Social Security Benefits Increase in 2019

Seniors received good news about Social Security. Recipients will be getting a 2.8 percent cost-of-living adjustment (COLA) for 2019, bringing the average monthly benefit up from $1,422 to $1,461.¹

2.8 percent increase

More than 67 million Social Security beneficiaries will see a 2.8 percent increase in their Social Security and SSI benefits in 2019. That's an extra $39 a month, or $468 a year, for anyone living on a fixed income.¹

Cost of living RISING

The Department of Labor’s Consumer Price Index for Urban Wage Earners and Clerical Workers (CPI-W) rises when prices increase for the things the average consumer buys. This means that when prices for goods and services we purchase become more expensive, on average, the COLA increases benefits and helps beneficiaries keep up with the changing cost of living.²

Maximum taxable earnings will increase to $132,900

In 2018, employees were required to pay a 6.2% Social Security tax (with their employer matching that payment) on income up to $128,400. Any earnings above that amount were not subject to the tax. In 2019, the tax rate will remain the same at 6.2%, but the tax cap will increase to $132,900.³

If you work while collecting Social Security benefits you may find all or part of your benefits temporarily withheld, depending on how much you earn. However, those income limits will increase slightly in 2019.³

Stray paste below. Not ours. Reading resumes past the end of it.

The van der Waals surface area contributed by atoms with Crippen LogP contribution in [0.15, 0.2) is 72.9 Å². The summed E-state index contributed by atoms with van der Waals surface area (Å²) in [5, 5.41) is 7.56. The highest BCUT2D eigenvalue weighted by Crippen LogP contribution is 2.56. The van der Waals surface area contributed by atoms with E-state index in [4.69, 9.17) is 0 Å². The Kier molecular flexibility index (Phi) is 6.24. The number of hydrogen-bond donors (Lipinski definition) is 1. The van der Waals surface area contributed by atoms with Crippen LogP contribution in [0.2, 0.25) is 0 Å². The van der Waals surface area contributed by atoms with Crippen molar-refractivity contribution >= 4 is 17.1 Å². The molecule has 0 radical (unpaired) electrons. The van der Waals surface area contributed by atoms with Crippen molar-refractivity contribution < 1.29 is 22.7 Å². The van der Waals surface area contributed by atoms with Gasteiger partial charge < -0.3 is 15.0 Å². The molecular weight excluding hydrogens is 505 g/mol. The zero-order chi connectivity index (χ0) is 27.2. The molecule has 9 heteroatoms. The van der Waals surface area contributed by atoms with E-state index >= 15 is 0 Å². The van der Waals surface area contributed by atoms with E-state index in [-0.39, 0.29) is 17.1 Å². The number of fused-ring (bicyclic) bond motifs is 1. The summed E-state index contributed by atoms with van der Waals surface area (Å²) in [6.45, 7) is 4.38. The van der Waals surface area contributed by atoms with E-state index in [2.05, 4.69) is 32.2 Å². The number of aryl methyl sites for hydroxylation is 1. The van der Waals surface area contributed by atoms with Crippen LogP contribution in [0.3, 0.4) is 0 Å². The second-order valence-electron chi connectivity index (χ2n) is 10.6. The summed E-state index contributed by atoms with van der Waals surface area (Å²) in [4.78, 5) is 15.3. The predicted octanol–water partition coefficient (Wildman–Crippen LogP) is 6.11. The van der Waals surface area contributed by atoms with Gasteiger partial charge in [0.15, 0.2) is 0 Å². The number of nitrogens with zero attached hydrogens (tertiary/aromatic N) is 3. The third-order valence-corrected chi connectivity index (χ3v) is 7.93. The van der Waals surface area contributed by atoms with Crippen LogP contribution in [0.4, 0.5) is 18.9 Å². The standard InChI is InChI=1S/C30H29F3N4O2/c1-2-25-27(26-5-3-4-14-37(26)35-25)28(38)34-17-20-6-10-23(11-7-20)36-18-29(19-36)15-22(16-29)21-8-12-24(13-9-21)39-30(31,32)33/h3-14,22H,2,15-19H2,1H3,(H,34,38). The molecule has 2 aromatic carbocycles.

PRIOR TO full retirement age

The earnings limit for workers who are younger than "full" retirement age (age 66 for people born in 1943 through 1954) will increase to $17,640 in 2019. After that, $1 will be deducted from your payment for every $2 that exceeds the limit.³

the year an individual reaches full retirement age

The earnings limit for people turning 66 in 2019 will increase to $46,920. For every $3 earned over the 2019 limit, your Social Security benefits will be reduced by $1, but it will only apply to money earned in the months prior to hitting full retirement age.³

Full Retirement Age

There is no limit on earnings for workers who are "full" retirement age or older for the entire year.³


Social Security will replace about 40% of the average earner's pre-retirement earnings.That's why proactively being involved with workplace retirement plans and other savings vehicles before retirement is imperative.¹

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